What was wrong with the UCITS Notices?

UCITS, their management companies and their depositaries were already subject to the conditions and requirements which the Central Bank, pursuant to Regulation 123 of the UCITS Regulations, issued via the UCITS Notices "for the purposes of the orderly and proper regulation of UCITS....".

In issuing the new CBI UCITS Regulations the Central Bank is not trying to – it cannot - alter the UCITS Directive or the European Communities (Undertaking for Collective Investment in Transferable Securities) Regulations 2011 (the "UCITS Regulations") which implement the UCITS Directive into domestic Irish law. It also does not seem to be adding to the UCITS requirements which, for the last 25 years, it has applied via a set of UCITS Notices which, in essence, put meat on the bone of the UCITS Regulations and evolved to take account of developments such as the Eligible Assets Directive, various ESMA Guidelines and domestic Central Bank rule making around the operation of UCITS management companies, depositaries and fund administrators.

The Central Bank is not seeking to change the investment restrictions for UCITS. It is not seeking to change the method of calculating global exposure generated through the use of financial derivative instruments. It is not changing rules regarding the constitutional documents of Irish UCITS nor is it adding to the prospectus requirements. It does not really seem to be adding any new substantive regulatory requirements at all.

It seems that the only rationale for these CBI UCITS Regulations is to be able to demonstrate that a breach of the CBI UCITS Regulations constitutes a "prescribed contravention" for the purposes of its enforcement/sanctions regime under Part IIIC of the Central Bank Act, 1942.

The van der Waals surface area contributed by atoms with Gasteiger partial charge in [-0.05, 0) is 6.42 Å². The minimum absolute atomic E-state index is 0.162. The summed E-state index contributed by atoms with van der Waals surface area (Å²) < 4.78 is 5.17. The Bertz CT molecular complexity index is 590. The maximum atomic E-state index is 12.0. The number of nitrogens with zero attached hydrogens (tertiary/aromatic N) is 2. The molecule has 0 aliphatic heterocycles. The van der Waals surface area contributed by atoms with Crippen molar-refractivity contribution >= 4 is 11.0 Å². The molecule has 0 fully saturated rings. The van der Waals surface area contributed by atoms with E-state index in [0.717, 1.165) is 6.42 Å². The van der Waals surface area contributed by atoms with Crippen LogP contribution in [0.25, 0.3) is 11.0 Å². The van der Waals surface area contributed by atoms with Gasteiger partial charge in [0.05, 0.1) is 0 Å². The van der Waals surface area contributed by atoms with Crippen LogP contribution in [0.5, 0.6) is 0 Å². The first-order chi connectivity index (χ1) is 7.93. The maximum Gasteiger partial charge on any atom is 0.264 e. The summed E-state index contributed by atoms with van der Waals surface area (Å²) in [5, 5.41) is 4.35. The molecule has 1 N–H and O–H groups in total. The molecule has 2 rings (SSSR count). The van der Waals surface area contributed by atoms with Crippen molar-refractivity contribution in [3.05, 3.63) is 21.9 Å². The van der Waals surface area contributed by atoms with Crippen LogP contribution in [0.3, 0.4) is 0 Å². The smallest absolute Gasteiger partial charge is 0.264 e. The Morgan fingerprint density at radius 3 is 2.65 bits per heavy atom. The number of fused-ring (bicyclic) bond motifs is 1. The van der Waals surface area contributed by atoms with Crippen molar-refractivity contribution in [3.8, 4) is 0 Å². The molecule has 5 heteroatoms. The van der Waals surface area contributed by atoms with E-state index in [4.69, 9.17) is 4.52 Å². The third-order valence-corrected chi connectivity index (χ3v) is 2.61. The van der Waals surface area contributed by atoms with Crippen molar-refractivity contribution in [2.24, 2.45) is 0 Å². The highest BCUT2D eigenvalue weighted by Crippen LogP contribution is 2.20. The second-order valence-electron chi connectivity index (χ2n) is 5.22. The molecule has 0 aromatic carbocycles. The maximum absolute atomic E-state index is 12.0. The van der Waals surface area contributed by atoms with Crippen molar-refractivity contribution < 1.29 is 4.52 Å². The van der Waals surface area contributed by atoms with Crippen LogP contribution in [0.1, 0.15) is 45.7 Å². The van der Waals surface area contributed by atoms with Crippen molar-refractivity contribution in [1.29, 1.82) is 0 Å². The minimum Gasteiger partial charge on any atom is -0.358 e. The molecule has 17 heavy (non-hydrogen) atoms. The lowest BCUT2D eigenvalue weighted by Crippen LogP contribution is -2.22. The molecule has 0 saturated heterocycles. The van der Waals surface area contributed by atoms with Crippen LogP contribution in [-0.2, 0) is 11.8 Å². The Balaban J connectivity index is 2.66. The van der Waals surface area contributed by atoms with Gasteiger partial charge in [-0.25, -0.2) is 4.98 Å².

If that is the Central Bank's position, it will presumably want to also withdraw the AIF Rulebook and replace it with a set of CBI AIF Regulations.

The "responsible person"

These CBI UCITS Regulations will be of particular interest to those who fall within the definition of "responsible person" as that is the person upon whom most of the requirements are imposed. The Regulations throughout impose on such persons either obligations (i.e. shall ensure; shall obtain; shall use etc.) or prohibitions (i.e. shall not invest). The term "responsible person" means a management company, where one has been designated to act in respect of a particular UCITS and in the absence of any such designation, the UCITS itself.

The term "management company" is defined as "has the meaning given to the term in the UCITS Regulations, with the exception of Part 11 where the term refers exclusively to a management company for which the Bank is the management company's home Member State". Part 11 deals with operating conditions, organisational requirements, record keeping etc. of management companies. It would appear, however, that in all other provisions the Central Bank UCITS Regulations could apply to a non-Irish UCITS management company which is managing an Irish domiciled UCITS. That is an interesting development which we will need to consider further in light of UCITS Directive provisions and cross-border rules.

".......shall ensure"

Throughout the CBI UCITS Regulations obligations are imposed on the "responsible person" using the term "shall ensure that....". The concern that we have regarding the use of "shall ensure...." is that it is a high hurdle to clear, perhaps one that is too high or that might prove too rigid when applied.

For example, in Chapter 8 of Part 2 dealing with Valuation, Regulation 34 provides that a responsible person shall establish and "ensure adherence" to a valuation policy that satisfies a number of set requirements. Given that the application of the policy will generally be given to a fund administrator and given that pricing errors can arise (which may involve a failure to apply the valuation policy properly), it does not seem reasonable to require a responsible person to "ensure adherence" to the valuation policy.